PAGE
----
The adult crane fly has a slender body and long thin gangly legs that are deciduous, easily coming off the body. The wingspan is about 1 to 6.5 centimetres. The antennae have up to 39 individual segments.
The Daddy Long legs is actually a large type of crane fly, of which there are 94 species in the UK. Familiar to all of us in its adult form as the gangly insect that flits around our homes in summer, the larvae of the Daddy Long legs are grey grubs (also known as 'leather jackets') which live. The adults are on the wing during the late summer and are common in gardens and fields, often coming indoors. They rarely feed at this time, concentrating on mating and laying their eggs amongst the grass.
The adult Daddy Long legs is a brown, long-bodied insect, with translucent wings and very long legs, which easily fall off if handled. As a group, crane flies are unmistakable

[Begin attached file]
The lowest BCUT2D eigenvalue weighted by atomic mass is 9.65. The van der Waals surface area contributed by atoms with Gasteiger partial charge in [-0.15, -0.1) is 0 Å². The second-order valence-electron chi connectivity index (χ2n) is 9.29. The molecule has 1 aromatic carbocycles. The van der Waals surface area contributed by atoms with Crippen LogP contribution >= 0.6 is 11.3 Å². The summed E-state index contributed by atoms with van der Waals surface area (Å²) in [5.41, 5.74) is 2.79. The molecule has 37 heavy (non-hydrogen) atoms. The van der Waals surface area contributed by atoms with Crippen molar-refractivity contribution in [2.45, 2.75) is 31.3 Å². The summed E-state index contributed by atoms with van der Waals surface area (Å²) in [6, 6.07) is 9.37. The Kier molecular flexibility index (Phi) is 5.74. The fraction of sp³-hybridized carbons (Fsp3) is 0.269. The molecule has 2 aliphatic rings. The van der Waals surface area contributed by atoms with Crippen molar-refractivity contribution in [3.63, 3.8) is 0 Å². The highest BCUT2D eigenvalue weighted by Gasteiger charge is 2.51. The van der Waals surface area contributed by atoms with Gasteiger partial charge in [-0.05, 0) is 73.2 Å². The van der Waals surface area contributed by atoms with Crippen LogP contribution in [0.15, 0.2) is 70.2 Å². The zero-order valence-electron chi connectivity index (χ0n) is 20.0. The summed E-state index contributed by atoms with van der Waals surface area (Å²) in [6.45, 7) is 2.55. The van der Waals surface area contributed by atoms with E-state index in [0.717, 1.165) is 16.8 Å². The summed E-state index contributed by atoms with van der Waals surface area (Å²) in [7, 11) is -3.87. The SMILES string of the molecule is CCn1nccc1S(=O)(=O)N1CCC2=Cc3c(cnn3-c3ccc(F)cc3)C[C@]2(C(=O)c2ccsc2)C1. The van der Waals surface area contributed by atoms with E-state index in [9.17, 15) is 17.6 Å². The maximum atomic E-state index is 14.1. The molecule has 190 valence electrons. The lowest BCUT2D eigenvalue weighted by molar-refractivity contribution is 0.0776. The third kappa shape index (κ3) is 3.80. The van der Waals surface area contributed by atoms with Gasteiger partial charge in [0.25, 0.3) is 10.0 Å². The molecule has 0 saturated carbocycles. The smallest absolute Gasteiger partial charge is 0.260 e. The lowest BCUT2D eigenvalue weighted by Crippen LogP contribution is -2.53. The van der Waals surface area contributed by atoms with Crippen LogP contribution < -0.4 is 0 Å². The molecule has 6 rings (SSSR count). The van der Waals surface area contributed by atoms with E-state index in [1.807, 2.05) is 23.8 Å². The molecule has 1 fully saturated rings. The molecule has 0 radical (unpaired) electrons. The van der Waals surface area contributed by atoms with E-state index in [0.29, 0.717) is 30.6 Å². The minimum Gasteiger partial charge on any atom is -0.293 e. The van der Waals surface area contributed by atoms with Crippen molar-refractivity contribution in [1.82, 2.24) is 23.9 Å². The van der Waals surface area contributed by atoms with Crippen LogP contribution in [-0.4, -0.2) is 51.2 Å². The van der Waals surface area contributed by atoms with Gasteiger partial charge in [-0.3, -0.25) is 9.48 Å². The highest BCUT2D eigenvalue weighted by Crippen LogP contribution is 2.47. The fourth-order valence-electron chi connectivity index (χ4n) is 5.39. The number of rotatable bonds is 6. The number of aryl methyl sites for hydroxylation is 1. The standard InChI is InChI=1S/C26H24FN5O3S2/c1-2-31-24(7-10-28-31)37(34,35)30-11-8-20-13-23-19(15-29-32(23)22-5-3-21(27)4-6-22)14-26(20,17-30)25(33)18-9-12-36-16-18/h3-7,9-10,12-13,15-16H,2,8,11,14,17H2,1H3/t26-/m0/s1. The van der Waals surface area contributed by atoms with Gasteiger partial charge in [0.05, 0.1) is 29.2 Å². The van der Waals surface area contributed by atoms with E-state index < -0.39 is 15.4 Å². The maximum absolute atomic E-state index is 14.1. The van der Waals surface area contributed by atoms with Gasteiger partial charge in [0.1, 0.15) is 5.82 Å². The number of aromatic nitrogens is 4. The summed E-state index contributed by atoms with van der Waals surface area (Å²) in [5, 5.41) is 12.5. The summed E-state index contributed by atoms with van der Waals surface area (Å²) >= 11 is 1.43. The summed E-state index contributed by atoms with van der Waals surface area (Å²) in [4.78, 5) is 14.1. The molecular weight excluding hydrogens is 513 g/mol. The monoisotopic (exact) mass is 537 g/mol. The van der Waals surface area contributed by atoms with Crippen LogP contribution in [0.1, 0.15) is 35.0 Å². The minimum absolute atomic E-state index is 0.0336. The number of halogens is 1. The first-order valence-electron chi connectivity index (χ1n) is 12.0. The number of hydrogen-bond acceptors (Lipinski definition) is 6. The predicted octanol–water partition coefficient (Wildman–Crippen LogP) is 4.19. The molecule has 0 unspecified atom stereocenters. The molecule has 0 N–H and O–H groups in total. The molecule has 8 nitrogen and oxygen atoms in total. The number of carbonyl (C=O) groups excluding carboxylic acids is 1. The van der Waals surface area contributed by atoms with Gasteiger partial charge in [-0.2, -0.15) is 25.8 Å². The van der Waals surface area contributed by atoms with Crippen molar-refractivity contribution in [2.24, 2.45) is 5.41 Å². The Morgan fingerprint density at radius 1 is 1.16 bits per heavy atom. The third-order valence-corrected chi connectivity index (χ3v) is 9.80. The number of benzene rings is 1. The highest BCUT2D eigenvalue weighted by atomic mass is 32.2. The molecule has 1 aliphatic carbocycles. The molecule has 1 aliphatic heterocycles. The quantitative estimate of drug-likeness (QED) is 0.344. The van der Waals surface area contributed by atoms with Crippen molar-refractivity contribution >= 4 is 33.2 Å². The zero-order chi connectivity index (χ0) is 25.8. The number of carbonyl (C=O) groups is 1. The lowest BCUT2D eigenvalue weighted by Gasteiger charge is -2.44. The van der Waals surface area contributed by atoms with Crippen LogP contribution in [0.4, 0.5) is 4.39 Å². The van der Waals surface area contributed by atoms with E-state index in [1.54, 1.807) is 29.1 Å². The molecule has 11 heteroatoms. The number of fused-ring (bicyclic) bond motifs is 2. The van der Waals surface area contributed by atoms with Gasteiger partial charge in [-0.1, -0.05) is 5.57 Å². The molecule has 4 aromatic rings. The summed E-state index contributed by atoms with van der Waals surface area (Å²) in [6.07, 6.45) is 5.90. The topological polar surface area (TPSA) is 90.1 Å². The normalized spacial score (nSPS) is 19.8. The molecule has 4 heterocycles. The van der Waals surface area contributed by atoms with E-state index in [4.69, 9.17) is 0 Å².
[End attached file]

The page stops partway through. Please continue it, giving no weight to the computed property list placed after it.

For the fly angler you can fish imitations of these as either a wet fly or a dry fly ,when fishing the dry fly pattern I either leave them to drift in the wind or give them a slow figure eight retrieve with occasional pauses in between.
As a wet fly these are sometimes called vibrating daddy’s ,Gold head daddy’s and are best fished on an intermediate line with a figure eight retrieve.
However you fish them takes can be either gentle or fast, and my personal preference is to fish these in autumn on a dry line.